From The Atlantic, by a man who’s done a lot of work with marketing data:
Big data might have stopped the massacres in Newtown, Aurora, and Oak Creek. But it didn’t, because there is no national database of gun owners, and no national record-keeping of firearm and ammunition purchases. Most states don’t even require a license to buy or keep a gun.
That’s a tragedy, because combining simple math and the power of crowds could give us the tools we need to red flag potential killers even without new restrictions on the guns anyone can buy. Privacy advocates may hate the idea, but an open national database of ammunition and gun purchases may be what America needs if we’re ever going to get our mass shooting problem under control.
Just look at the gun-acquiring backgrounds of some of our more recent mass killers to see what I mean. James Holmes, the Aurora shooting suspect, went to three different locations spread out over 30 miles to legally buy his four weapons. All three were reputable outdoors retail chain stores. He then went online, and bought thousands of rounds of ammunition along with assault gear. . . . In Newtown, Adam Lanza carried hundreds of rounds — enough to kill every student in the Sandy Hook Elementary school if he had not been stopped. . . .
Let me give you some numbers. According to the ATF, about 4.5 million new firearms, including approximately 2 million handguns, are sold in the United States every year, along with roughly 2 million more secondhand ones. No one knows how much ammunition is sold yearly in the country, but as a yardstick, the U.S. Military bought 1.8 billion rounds in 2005.
That sounds like a lot — but it isn’t. Not in today’s data-driven private sector. This data would fit on a thumb drive you can buy at any Best Buy and still leave room for the transcripts of every Rush Limbaugh show ever.
I don’t think anyone doubts that modern computers are capable of handling a lot of data. But handling data and collecting data are two different things. It would take a lot of work to enter every single ammunition and firearm purchase into a database, and it would be exceedingly difficult to ensure accuracy. Transfers of guns and ammo between private citizens would be even harder to keep track of.
Analyzing the data is yet another problem. We’d need to decide how much firepower is “too much” and what to do about people who exceed the limit (especially without actual “new restrictions on the guns anyone can buy”). An enthusiastic shooter (or a family of them) might go through “hundreds of rounds” in a single session at the range; any system that flagged Adam Lanza (or his mother) would also generate a ton of false positives.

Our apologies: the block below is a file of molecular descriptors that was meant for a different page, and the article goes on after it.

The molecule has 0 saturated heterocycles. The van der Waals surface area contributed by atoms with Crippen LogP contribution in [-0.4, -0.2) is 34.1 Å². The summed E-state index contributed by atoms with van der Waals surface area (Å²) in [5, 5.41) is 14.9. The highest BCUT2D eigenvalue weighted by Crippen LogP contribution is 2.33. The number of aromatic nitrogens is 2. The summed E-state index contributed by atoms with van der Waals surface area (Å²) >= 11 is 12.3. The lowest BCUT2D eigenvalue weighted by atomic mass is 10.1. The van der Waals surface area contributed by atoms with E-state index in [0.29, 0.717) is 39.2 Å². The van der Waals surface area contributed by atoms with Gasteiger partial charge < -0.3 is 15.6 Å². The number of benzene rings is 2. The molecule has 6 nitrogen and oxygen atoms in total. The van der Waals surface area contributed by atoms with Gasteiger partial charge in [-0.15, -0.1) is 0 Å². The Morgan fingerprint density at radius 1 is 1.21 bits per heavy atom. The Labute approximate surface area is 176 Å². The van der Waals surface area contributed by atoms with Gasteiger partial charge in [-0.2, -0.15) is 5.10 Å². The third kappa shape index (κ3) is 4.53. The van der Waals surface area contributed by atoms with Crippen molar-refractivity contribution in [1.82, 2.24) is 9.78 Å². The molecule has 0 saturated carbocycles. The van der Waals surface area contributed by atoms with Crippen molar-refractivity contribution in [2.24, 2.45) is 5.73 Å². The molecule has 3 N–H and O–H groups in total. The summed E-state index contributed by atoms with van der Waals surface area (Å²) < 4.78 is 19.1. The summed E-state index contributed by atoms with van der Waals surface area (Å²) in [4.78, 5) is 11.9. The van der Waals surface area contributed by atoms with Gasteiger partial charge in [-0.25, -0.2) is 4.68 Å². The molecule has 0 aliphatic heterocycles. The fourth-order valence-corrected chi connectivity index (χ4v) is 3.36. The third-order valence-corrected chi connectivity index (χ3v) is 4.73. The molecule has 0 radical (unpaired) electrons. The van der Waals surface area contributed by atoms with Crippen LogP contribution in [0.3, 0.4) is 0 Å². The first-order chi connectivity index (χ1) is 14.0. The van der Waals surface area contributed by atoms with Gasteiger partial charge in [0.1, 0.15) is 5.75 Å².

It’s a little more plausible that such a database could pick up on massive ammo stockpiling by someone like James Holmes — but one has to ask how many James Holmeses there are (could the funding for this project save more lives if put to a different use?) and whether they would find other sources, or make do with less ammo, if they knew gun stores were tracking their purchases.
Similar problems plague the meth-precursor database, which the author mentions as an example of how such projects can work. When a meth cook can’t buy the Sudafed he wants, he sets up a purchasing network, turns to the black market, or finds a substitute; if that fails, meth cartels from other countries pick up the slack. Further, meth cooking is far more common than mass shootings, it requires large quantities of pseudoephedrine, and the Sudafed crackdown comprises not just purchase tracking but also purchase limits low enough to ensnare legitimate users. Even the limited and debatable success of this effort — it might have reduced domestic meth production, though probably not consumption — would be hard to achieve in the realm of mass shootings, which are incredibly rare and do not require an ammo stash big enough to stand out in a database.
It is very difficult to control illegal substances that are in high demand, to say nothing of common, legal products with legitimate uses. The magic of “big data” doesn’t change that.